Computer Aided Diagnosis in Ocular Fundus Imaging
Lucia Ballerini - Università degli Studi di Firenze -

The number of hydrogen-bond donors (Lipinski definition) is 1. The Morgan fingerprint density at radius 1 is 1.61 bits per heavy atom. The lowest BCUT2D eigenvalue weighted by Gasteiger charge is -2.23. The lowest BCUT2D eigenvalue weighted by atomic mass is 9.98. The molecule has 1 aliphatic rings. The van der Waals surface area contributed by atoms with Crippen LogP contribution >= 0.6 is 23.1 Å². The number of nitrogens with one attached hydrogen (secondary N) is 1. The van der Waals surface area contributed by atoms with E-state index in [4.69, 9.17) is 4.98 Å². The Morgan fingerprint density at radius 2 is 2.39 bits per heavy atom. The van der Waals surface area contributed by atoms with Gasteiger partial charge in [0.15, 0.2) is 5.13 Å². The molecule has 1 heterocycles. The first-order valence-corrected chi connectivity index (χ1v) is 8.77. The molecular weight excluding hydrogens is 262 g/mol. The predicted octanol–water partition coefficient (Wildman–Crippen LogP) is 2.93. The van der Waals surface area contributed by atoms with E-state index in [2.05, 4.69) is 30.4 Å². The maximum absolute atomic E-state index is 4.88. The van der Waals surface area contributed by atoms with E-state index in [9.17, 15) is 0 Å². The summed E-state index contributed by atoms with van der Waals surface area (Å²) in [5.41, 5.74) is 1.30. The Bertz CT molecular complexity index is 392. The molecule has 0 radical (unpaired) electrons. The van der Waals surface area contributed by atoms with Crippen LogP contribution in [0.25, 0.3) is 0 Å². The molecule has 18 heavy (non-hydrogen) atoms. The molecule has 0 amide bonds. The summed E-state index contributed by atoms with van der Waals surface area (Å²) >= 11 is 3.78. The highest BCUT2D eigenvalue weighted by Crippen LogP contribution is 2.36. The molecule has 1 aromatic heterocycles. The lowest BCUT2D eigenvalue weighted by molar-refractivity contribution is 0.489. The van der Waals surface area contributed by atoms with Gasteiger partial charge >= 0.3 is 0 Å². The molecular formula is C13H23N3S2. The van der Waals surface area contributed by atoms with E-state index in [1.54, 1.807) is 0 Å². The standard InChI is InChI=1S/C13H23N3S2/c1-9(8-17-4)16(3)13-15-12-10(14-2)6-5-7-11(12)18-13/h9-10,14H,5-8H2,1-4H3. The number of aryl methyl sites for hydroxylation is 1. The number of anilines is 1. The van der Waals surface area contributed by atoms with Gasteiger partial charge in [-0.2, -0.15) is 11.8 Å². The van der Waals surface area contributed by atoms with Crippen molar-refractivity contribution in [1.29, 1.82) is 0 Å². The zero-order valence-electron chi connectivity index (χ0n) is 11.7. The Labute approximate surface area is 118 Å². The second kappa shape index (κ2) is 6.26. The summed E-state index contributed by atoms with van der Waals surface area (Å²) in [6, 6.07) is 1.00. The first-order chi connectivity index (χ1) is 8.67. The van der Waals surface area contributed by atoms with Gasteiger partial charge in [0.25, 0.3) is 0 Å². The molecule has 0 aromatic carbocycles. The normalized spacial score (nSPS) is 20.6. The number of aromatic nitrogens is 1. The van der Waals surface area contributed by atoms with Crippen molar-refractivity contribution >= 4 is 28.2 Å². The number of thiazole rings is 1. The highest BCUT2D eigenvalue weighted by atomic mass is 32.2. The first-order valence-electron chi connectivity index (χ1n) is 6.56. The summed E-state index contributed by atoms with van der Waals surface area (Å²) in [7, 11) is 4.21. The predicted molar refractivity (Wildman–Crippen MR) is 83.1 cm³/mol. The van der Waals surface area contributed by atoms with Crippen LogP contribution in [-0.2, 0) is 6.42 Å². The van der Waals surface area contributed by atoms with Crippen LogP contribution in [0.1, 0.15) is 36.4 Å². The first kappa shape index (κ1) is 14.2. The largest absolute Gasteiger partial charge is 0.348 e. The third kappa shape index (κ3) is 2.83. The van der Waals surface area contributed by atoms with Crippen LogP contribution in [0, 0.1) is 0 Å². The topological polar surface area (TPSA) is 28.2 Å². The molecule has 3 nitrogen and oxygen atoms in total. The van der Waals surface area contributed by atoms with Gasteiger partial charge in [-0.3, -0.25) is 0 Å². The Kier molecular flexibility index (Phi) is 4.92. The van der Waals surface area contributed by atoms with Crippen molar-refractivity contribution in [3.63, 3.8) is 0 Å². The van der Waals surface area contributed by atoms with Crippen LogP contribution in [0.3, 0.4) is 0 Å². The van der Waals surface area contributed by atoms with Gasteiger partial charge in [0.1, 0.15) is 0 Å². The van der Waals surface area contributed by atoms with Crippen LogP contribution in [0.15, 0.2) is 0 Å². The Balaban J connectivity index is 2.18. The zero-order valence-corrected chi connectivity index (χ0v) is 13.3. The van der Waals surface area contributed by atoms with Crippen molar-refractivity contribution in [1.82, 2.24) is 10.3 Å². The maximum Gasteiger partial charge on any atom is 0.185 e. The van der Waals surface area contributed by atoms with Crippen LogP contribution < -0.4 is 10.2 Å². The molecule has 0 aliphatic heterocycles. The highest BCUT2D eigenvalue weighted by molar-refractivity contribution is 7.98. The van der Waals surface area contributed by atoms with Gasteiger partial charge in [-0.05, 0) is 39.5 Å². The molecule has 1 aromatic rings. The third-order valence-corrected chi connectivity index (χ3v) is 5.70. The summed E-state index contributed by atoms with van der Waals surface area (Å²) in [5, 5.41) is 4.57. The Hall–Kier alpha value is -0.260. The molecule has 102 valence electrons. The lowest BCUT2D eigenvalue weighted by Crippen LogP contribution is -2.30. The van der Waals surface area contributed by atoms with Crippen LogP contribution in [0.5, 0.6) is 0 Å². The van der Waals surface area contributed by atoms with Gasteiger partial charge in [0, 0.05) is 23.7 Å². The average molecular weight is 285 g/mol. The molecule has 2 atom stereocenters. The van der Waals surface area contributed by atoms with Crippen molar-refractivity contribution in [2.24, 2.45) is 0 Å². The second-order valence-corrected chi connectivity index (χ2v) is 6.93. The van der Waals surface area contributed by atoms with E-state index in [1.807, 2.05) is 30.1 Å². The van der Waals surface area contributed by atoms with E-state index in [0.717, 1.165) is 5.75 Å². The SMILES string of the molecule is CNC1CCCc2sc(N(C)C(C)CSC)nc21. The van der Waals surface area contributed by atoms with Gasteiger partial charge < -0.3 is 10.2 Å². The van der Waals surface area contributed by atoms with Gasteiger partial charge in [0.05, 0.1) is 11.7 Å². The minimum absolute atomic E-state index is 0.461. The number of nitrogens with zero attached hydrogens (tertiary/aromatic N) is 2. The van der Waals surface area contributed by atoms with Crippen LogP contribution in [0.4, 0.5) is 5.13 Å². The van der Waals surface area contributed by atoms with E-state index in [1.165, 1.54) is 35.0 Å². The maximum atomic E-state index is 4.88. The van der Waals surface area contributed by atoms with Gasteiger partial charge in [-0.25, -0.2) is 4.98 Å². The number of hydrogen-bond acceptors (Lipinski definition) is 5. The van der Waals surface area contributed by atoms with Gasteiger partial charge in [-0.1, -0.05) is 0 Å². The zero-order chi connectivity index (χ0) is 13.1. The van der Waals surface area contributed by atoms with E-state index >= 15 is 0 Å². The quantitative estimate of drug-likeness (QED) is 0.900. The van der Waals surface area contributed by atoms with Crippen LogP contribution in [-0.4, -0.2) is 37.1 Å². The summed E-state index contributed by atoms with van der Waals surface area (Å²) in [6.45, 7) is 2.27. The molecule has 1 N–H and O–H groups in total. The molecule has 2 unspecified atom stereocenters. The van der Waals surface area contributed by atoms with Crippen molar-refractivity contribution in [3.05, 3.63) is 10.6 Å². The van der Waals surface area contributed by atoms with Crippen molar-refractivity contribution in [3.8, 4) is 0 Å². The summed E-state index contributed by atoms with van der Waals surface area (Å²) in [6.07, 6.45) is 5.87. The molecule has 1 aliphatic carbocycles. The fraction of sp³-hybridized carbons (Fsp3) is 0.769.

The study of the retinal vessels plays a crucial role in many clinically relevant diseases such as systemic hypertension, arteriosclerosis and diabetes. In particular, diabetic retinopathy is the leading cause of new adult blindness. Thought diabetes can affect the eye in a number of ways, the fine network of blood vessels in the retina is usually involved - hence the term diabetic retinopathy. The blood vessel changes that occur in retinopathy are not visible without special instruments. Modern imaging devices such as the Scanning Laser Ophthalmoscope (SLO), in combination with computer analysis make the observation of the capillary macular network possible. In this work a computational approach for detecting and quantifying diabetic retinopathy is proposed. Particular attention has been paid to the study of Foveal Avascular Zone (FAZ). In fact, retinal capillary occlusion produces a FAZ enlargement. Moreover, the FAZ is characterized by qualitative changes showing an irregular contour with notchings and indentations. On this ground, our aim was the development of an automatic system for the quantitative morphological evaluation of the vascular lesions of the fundus oculi occurring in diabetic subjects. The study is mainly focused on the analysis of the FAZ (the degree of its enlargement and its shape change) and on the extraction of a proper set of features to quantify FAZ alterations in diabetic patients. In order to extract such parameters we propose a global system including four modules: enhancement (i.e. registration and integration), segmentation, description, feature extraction. Enhancement is a preprocessing module that is essential for a correct segmentation of the FAZ outline. Small capillaries surrounding the FAZ are not completely visible in a single fluorangiographic frame. The use of SLO allows the observation of several frames during the vascular diffusion of fluorescent die. Therefore, a more complete map of the capillary network can be obtained by integrating a set of consecutive frames. Such integration process requires two distinct phases: alignment, fusion. Different integration techniques have been investigated leading to the use of a temporal matched filter. An automatic segmentation procedure was then proposed to correctly identify the FAZ boundary. The observation of the particular anatomy of the FAZ prompted us to use a robust global segmentation method combining constraints derived from the image data with a priori knowledge about the position, size, and shape of this structure. The method was derived from the theory of active contours, along with genetic optimization. Snake optimization through genetic algorithms proved particularly useful in order to overcome problems related with initialization, parameter selection and local minima. Compared to current methods for segmenting the FAZ (manual selection or threshold methods), the proposed method offers high quantitative accuracy for the measurement of area and perimeter and we expect it will prove sufficiently robust in the aid to ophthalmological diagnosis. As to FAZ shape alterations, these are usually evaluated in a qualitative way by the physician. To obtain reliable quantitative description we referred back to the theory of moments. We used a set of region and boundary moments to obtain a FAZ description which is complete enough for diagnostic purposes and in order to assess the effectiveness of moment descriptors we performed several classification experiments to discriminate diabetic from non-diabetic subjects. In this context, we decided to use a neural network-based classifier with a particular emphasis on a class of networks we called Sparse Neural Network. Sparse Neural Networks are back-propagation networks whose topology is optimized for the specific problem with an automatic design procedure based on genetic algorithms. Moreover, the topology optimization procedure is able to perform feature selection at the same time. The optimization of neural networks through genetic algorithms made it possible to create networks that are optimized for the problem at hand, and at the same time has led to the automatic selection of the most significant parameters. The application of these networks to the specific problem has shown an interesting behaviour in determining a minimal subset of moments. We observed that the moments that are able to characterize shape asymmetries are the most useful features, and this confirms the qualitative observations that can be found in the medical literature. In addition, although potentially more sensitive to noise, the boundary moments appear to be well suited for describing the irregularities of the FAZ. This is supported by the results of our genetic optimization procedure.
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